I’m beginning to feel like there’s a crunch brewing. It’s almost like the shocks that happen before the earthquake, where you know something is going to happen but you can’t quite put your finger on what.
It started off with the comments I’d spot on Twitter from players saying they were hanging up their Warcraft boots and going to Rift. Not because Rift was the hot new game (that’s supposed to be Star Wars: The Old Republic) but because they were just fed up. Fed up of the repetition of daily quests (and let’s be fair, the Molten Front daily grind is by far a huge one) or fed up of the raiding content.
Then there was the news that Warcraft had lost 300 thousand subscribers. This, after Blizzard gave every North American veteran player a free 2nd copy and they opened up trial accounts to be infinite in duration. If I were an analyst on the Activision-Blizzard investor calls I would seriously be asking what their churn rate is.
So what gives? Where’s everyone going? At this point I could only do what any self-respecting blogger would – ask people.
It turns out there’s pretty much three groups of people, although there’s a lot of overlap between them.
The first group is a core of players still having fun in the game. They’re either finding their own fun or digging into the game in new ways, either by trying new jobs like GM’ing or by rolling alts to play with new people. You’ll probably find that these people will still be around when Blizzard finally switch off the servers sometime in the year 2025.
A fair number of players are keeping an eye on the horizon, waiting for a new game to come out. The most popular choice by far is Diablo 3, indicating that where Blizzard lose subscribers in one game they’ll gain them in another. There’s also a ton of people who intend to leave as soon as Star Wars: The Old Republic comes out and have it on preorder for early access. TERA and Guild Wars 2 also got a mention, but The Secret World seems to have dropped from the radar. A lot of those who already shifted to Rift are planning to switch again as soon as Lightsabers Online goes live.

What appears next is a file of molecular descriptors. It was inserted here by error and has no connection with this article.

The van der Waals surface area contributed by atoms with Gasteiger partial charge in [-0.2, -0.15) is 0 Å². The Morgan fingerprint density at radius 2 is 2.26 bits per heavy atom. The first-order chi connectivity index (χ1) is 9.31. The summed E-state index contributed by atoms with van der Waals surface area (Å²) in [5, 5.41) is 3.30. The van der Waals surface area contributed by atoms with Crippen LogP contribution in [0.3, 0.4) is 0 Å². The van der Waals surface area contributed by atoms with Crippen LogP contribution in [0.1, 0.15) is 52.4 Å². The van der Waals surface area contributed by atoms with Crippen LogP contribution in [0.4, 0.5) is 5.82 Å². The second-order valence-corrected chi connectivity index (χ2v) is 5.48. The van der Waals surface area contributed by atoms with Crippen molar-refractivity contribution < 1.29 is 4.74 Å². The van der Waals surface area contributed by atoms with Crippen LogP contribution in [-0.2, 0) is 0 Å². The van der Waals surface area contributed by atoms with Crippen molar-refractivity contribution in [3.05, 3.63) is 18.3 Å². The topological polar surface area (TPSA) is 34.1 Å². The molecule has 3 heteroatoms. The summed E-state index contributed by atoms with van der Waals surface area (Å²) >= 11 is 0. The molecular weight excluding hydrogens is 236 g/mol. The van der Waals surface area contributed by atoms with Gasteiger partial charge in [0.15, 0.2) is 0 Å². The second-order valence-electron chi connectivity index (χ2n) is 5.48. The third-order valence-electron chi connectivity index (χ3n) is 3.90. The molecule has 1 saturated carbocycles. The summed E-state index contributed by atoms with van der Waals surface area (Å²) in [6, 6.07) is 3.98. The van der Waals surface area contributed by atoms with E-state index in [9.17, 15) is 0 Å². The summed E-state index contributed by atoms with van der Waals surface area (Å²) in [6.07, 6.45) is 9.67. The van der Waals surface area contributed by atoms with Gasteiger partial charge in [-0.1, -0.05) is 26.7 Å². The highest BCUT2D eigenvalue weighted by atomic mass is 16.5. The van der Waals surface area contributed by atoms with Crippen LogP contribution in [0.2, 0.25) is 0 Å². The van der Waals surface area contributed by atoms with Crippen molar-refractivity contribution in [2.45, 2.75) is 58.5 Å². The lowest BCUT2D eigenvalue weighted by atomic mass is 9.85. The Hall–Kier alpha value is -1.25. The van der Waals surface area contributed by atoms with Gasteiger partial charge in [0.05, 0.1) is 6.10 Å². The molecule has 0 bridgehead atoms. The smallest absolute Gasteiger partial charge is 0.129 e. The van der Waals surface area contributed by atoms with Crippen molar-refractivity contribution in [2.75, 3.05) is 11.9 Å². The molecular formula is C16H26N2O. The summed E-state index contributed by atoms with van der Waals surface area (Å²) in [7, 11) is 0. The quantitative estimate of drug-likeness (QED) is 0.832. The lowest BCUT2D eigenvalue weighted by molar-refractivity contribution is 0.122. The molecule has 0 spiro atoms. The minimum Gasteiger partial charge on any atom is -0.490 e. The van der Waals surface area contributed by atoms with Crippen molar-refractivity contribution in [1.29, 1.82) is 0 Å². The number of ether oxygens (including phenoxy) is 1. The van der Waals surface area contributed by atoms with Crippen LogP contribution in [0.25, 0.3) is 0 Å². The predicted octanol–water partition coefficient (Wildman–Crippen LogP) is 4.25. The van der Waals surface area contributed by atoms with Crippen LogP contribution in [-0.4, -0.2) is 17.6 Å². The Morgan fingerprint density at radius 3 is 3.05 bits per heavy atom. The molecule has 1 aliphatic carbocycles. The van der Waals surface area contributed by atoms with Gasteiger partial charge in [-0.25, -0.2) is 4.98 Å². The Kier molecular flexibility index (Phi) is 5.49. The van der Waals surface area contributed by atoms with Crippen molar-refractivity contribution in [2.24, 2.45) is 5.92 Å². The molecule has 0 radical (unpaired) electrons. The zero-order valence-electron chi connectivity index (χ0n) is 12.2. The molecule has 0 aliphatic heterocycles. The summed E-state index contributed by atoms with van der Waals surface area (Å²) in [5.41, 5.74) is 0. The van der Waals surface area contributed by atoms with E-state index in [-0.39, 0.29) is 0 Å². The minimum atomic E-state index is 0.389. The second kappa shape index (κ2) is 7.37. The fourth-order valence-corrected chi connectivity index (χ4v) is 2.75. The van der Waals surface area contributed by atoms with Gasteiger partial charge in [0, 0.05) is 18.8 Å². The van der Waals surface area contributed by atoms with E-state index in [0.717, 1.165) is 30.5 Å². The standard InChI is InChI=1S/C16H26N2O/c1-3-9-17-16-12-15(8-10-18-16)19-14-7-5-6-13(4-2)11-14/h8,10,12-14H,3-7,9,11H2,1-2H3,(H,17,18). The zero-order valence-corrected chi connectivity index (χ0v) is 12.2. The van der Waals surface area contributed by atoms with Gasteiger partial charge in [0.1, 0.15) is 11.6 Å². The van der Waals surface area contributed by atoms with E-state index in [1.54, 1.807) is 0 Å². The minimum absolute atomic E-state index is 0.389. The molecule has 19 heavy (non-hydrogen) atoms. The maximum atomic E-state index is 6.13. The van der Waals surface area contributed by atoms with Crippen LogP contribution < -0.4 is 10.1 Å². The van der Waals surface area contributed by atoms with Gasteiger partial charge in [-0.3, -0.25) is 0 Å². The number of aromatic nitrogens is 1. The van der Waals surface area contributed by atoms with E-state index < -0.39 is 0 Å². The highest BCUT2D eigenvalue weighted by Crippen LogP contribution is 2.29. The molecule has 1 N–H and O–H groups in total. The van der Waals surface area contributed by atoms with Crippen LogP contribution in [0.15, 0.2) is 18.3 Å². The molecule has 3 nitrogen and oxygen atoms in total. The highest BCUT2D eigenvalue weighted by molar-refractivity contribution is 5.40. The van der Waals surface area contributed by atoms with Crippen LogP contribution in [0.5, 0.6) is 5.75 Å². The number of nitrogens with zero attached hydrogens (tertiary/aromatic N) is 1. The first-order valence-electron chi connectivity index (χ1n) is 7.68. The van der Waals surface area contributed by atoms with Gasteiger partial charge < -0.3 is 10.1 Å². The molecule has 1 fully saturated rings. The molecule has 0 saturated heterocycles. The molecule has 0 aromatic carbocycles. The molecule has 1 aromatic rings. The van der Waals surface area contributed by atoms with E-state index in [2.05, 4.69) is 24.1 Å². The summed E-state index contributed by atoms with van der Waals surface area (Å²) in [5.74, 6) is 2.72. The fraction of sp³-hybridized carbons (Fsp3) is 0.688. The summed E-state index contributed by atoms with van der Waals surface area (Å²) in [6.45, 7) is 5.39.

The most saddening result for me is those who said that they’re planning to quit Warcraft, and when they do they’ll either leave the MMO genre or gaming entirely. Indeed, some have already done so. While some have left due to other priorities in their life, others mentioned the cost of keeping in the game. After all, think of all the fun you could be having if you take that monthly subscription and spend it on new games instead!
The most damning response I got was from those tired of the experience they get in the game. For MMOs the playerbase can be the biggest repellant against getting people to stay. And let’s not even get started on just how self-destructive the gaming community can be. I mean, seriously guys? What are you going to do when it’s just you, your ego and a whole bunch of dust bunnies left on the server? Declare yourself king of the hill?
Reminds me of the kid who ate the hotels in Monopoly just so no-one else could use them. I kid you not.
For a lot of people, World of Warcraft was their first PC gaming experience. Heck, for some it was their first gaming experience at all. And yet we’ve done pretty much nothing to keep them as gamers. For a fair number of them it’ll be their last gaming experience outside of the occasional sneaky game of Angry Birds during their office break.
World, I am dissapoint. Play me out JoCo.
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Tags: community, development, playerbase, rant
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